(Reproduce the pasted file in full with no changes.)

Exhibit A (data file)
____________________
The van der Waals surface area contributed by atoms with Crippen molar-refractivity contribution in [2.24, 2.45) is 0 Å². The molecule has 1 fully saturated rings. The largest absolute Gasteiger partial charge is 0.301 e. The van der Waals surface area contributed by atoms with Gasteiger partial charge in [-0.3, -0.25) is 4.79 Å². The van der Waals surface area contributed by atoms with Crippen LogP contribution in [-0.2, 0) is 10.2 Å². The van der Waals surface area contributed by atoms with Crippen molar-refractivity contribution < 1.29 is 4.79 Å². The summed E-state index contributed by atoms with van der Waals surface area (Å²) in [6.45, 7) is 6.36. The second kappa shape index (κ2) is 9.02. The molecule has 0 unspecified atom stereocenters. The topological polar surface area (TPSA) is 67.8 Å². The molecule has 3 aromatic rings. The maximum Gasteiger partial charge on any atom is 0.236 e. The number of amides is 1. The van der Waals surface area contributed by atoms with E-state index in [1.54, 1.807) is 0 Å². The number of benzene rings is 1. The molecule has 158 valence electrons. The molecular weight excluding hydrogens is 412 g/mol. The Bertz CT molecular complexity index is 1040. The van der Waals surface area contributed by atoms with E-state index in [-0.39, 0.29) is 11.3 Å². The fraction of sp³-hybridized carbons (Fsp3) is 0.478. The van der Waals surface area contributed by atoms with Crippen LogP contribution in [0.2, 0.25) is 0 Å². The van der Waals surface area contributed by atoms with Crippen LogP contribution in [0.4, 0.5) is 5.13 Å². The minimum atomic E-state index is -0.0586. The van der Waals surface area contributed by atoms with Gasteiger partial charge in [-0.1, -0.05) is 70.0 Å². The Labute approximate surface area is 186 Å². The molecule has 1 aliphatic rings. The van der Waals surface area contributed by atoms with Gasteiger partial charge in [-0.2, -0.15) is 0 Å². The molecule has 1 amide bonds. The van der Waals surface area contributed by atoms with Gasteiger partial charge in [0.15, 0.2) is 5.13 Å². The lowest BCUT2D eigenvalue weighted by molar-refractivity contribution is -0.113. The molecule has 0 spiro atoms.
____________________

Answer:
The van der Waals surface area contributed by atoms with Crippen molar-refractivity contribution in [2.24, 2.45) is 0 Å². The molecule has 1 fully saturated rings. The largest absolute Gasteiger partial charge is 0.301 e. The van der Waals surface area contributed by atoms with Gasteiger partial charge in [-0.3, -0.25) is 4.79 Å². The van der Waals surface area contributed by atoms with Crippen LogP contribution in [-0.2, 0) is 10.2 Å². The van der Waals surface area contributed by atoms with Crippen molar-refractivity contribution < 1.29 is 4.79 Å². The summed E-state index contributed by atoms with van der Waals surface area (Å²) in [6.45, 7) is 6.36. The second kappa shape index (κ2) is 9.02. The molecule has 0 unspecified atom stereocenters. The topological polar surface area (TPSA) is 67.8 Å². The molecule has 3 aromatic rings. The maximum Gasteiger partial charge on any atom is 0.236 e. The number of amides is 1. The van der Waals surface area contributed by atoms with E-state index in [1.54, 1.807) is 0 Å². The number of benzene rings is 1. The molecule has 158 valence electrons. The molecular weight excluding hydrogens is 412 g/mol. The Bertz CT molecular complexity index is 1040. The van der Waals surface area contributed by atoms with E-state index in [-0.39, 0.29) is 11.3 Å². The fraction of sp³-hybridized carbons (Fsp3) is 0.478. The van der Waals surface area contributed by atoms with Crippen LogP contribution in [0.2, 0.25) is 0 Å². The van der Waals surface area contributed by atoms with Crippen LogP contribution in [0.4, 0.5) is 5.13 Å². The minimum atomic E-state index is -0.0586. The van der Waals surface area contributed by atoms with Gasteiger partial charge in [-0.1, -0.05) is 70.0 Å². The Labute approximate surface area is 186 Å². The molecule has 1 aliphatic rings. The van der Waals surface area contributed by atoms with Gasteiger partial charge in [-0.2, -0.15) is 0 Å². The molecule has 1 amide bonds. The van der Waals surface area contributed by atoms with Gasteiger partial charge in [0.15, 0.2) is 5.13 Å². The lowest BCUT2D eigenvalue weighted by molar-refractivity contribution is -0.113. The molecule has 0 spiro atoms.